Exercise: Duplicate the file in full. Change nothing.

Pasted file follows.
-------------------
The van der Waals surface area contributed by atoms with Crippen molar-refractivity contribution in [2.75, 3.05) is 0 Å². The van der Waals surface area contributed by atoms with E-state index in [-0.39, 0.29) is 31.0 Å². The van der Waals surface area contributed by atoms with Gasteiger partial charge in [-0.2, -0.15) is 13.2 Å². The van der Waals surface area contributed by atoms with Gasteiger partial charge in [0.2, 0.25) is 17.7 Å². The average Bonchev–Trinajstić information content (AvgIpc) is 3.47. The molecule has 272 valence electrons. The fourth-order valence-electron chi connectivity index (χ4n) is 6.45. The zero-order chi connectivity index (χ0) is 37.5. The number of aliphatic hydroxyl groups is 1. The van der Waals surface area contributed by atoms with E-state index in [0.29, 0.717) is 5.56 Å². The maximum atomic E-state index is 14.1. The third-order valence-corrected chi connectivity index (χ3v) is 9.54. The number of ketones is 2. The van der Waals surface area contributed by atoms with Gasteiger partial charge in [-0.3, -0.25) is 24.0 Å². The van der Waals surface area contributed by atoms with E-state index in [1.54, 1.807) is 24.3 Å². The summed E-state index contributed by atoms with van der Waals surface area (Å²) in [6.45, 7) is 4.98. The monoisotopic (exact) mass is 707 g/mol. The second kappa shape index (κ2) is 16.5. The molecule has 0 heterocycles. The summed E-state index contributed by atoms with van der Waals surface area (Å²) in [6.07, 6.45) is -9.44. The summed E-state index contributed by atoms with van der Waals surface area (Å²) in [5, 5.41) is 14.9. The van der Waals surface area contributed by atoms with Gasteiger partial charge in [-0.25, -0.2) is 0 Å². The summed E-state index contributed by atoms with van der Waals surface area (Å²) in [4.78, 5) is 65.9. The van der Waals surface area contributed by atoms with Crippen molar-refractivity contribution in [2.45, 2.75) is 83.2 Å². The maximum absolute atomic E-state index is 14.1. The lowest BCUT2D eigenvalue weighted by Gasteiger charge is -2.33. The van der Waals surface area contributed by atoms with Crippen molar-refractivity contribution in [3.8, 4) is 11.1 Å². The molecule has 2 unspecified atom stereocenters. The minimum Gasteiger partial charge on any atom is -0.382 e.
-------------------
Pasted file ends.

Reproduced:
The van der Waals surface area contributed by atoms with Crippen molar-refractivity contribution in [2.75, 3.05) is 0 Å². The van der Waals surface area contributed by atoms with E-state index in [-0.39, 0.29) is 31.0 Å². The van der Waals surface area contributed by atoms with Gasteiger partial charge in [-0.2, -0.15) is 13.2 Å². The van der Waals surface area contributed by atoms with Gasteiger partial charge in [0.2, 0.25) is 17.7 Å². The average Bonchev–Trinajstić information content (AvgIpc) is 3.47. The molecule has 272 valence electrons. The fourth-order valence-electron chi connectivity index (χ4n) is 6.45. The zero-order chi connectivity index (χ0) is 37.5. The number of aliphatic hydroxyl groups is 1. The van der Waals surface area contributed by atoms with E-state index in [0.29, 0.717) is 5.56 Å². The maximum atomic E-state index is 14.1. The third-order valence-corrected chi connectivity index (χ3v) is 9.54. The number of ketones is 2. The van der Waals surface area contributed by atoms with Gasteiger partial charge in [-0.3, -0.25) is 24.0 Å². The van der Waals surface area contributed by atoms with E-state index in [1.54, 1.807) is 24.3 Å². The summed E-state index contributed by atoms with van der Waals surface area (Å²) in [6.45, 7) is 4.98. The monoisotopic (exact) mass is 707 g/mol. The second kappa shape index (κ2) is 16.5. The molecule has 0 heterocycles. The summed E-state index contributed by atoms with van der Waals surface area (Å²) in [6.07, 6.45) is -9.44. The summed E-state index contributed by atoms with van der Waals surface area (Å²) in [5, 5.41) is 14.9. The van der Waals surface area contributed by atoms with Gasteiger partial charge in [-0.25, -0.2) is 0 Å². The summed E-state index contributed by atoms with van der Waals surface area (Å²) in [4.78, 5) is 65.9. The van der Waals surface area contributed by atoms with Crippen molar-refractivity contribution in [2.45, 2.75) is 83.2 Å². The maximum absolute atomic E-state index is 14.1. The lowest BCUT2D eigenvalue weighted by Gasteiger charge is -2.33. The van der Waals surface area contributed by atoms with Crippen molar-refractivity contribution in [3.8, 4) is 11.1 Å². The molecule has 2 unspecified atom stereocenters. The minimum Gasteiger partial charge on any atom is -0.382 e.